Adding to the enjoyment of the book is Geno Salvatore's prose. Short and sweet, Salvatore never over or undercooks descriptions. Like a batch of the Grimm Brothers' stone soup, Geno supplies the stone and, with a bit of encouragement, effortlessly coaxes readers into providing additional flavor from the stores of their imagination.

The only valid complaint to level against “The Stowaway” isn't a complaint at all, but more a concern. Because Geno did co-author the book with his father, many critics might feel compelled to argue that it is R.A., not Geno Salvatore who is responsible for the book's fascinating characters and well-paced story. It is inarguable that R.A.'s name sells, and though the accomplished author is emphatic in proclaiming his role as largely that of a consultant, I only hope that would-be naysayers take R.A.'s words to heart.

Over the course of “The Stowaway”, Lucky Child has a few encounters with Drizzt Do'Urden during which the dark elf encourages Lucky to keep his chin up during difficult times. Rather than using such meetings to prop the newest Forgotten Realms' character, it seems appropriate to view the conversations as a passing of the torch. R.A. undoubtedly has lots of writing left in him yet, but does admit that he waits “impatiently for the day” when someone claims that Geno is a better writer.

In “The Stowaway”, Geno Salvatore tackles meaty subjects with poignancy and elegance. Be careful, R.A.—the day you're waiting for might come sooner than you think…

NOTE:The Stowaway” is the first installment in The Stone of Tymora trilogy, which is designed for young readers.


-raul said... is busy building the next everquest/wow addiction for gaming.

I have to admit im probably not going to pick this up, i dislike children of famous authors so-far that i have seems a lot more is sold on name then actual talent. If he were a young geno shoemaker would he be getting a first trilogy deal with marketing like this?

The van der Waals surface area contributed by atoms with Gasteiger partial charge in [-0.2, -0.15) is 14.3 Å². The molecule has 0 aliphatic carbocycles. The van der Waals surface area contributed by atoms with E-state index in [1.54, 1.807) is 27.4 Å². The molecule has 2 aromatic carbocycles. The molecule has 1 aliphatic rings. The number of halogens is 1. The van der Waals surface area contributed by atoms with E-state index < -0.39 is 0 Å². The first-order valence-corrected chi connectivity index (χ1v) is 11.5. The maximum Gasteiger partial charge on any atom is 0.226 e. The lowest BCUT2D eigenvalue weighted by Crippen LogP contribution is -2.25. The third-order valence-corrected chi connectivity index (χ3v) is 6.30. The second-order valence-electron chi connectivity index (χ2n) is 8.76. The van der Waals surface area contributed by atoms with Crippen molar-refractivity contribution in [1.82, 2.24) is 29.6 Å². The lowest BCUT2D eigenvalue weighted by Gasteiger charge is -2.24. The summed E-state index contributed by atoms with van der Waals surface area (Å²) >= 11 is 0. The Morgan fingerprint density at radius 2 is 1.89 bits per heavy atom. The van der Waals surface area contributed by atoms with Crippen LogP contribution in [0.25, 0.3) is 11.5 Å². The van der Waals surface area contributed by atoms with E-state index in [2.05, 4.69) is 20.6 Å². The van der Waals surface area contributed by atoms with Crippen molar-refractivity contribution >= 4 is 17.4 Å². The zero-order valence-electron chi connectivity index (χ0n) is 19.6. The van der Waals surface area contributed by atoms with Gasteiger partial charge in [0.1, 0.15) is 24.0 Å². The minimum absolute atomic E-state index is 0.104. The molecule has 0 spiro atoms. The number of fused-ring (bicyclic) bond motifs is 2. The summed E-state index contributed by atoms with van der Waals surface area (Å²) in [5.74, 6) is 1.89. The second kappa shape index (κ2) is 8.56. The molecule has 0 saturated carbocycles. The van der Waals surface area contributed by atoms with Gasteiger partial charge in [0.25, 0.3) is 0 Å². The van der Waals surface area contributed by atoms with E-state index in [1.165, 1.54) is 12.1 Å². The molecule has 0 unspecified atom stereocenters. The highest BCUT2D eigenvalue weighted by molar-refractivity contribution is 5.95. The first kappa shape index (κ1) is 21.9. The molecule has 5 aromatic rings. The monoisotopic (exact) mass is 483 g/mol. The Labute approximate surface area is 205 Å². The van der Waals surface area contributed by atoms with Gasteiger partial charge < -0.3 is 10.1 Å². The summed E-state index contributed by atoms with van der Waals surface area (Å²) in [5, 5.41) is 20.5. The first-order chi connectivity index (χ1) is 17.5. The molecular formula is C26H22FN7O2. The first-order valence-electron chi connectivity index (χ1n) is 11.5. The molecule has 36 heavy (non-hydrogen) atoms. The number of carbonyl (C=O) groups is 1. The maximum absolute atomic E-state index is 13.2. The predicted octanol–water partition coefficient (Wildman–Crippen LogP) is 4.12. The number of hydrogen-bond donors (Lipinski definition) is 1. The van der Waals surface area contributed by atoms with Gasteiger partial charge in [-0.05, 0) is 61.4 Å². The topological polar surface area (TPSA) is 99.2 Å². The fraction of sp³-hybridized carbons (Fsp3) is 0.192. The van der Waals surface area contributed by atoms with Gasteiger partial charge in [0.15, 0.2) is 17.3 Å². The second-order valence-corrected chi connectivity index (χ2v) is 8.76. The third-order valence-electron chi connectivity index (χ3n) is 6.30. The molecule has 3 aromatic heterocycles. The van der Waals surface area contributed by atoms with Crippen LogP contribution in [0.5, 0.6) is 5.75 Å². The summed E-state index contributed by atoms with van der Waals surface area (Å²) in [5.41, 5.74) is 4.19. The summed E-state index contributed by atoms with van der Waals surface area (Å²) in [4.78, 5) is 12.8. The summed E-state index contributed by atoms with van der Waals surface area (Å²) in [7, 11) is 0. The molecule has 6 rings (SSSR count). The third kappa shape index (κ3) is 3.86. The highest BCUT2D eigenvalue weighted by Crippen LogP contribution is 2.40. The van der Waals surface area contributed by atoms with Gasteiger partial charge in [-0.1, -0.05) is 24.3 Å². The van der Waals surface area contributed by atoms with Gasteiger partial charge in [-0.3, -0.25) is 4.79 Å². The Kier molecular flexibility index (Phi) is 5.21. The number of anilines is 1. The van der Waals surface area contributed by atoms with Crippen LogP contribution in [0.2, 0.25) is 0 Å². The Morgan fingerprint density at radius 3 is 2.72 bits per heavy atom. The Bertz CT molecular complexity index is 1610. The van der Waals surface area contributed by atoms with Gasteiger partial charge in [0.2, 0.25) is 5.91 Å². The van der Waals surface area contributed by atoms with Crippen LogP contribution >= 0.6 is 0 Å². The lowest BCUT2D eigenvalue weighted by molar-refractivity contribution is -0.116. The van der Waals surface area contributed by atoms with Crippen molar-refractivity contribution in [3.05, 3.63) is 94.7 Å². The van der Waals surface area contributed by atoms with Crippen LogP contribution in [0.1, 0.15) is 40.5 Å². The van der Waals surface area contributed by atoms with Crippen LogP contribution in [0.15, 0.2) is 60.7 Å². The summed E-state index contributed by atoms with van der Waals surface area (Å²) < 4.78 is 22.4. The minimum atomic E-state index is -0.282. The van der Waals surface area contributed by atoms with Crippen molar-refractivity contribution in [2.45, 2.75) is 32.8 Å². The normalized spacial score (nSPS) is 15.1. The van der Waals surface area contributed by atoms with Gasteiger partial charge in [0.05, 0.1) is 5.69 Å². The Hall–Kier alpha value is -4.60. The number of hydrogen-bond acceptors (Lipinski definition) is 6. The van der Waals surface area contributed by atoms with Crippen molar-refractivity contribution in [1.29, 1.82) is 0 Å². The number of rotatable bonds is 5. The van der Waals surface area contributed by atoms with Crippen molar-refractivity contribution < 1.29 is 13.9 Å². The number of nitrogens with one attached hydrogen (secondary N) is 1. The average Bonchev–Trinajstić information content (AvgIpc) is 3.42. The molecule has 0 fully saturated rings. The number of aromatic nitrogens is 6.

It may not be fair to state; but as a lot of struggling writers in the slushpile seas would comment...the unfair 'commentary' isnt the problem.

Faith said...

Oh, yay! I was looking forward to reading this, it's good to hear that it will be enjoyable :)

Cindy said...

I've been looking forward to giving this book a try. While I do agree that he might or might not have gotten a deal based on his writing you can't tell until you give it a try. Plus I can think of a ton of other authors that have deals that make me raise an eyebrow or two.

Paul said...

This could have been quite a good little book, as it had a good premise and a good story. The mechanics of its expression were not bad, and it is readable. However, there are several glaring discontinuities of plot and character development which tend to pull it down. Either this work did not receive enought editorial attention; or required too much. Another round through a 'different' threshing mill would have done it the world of good.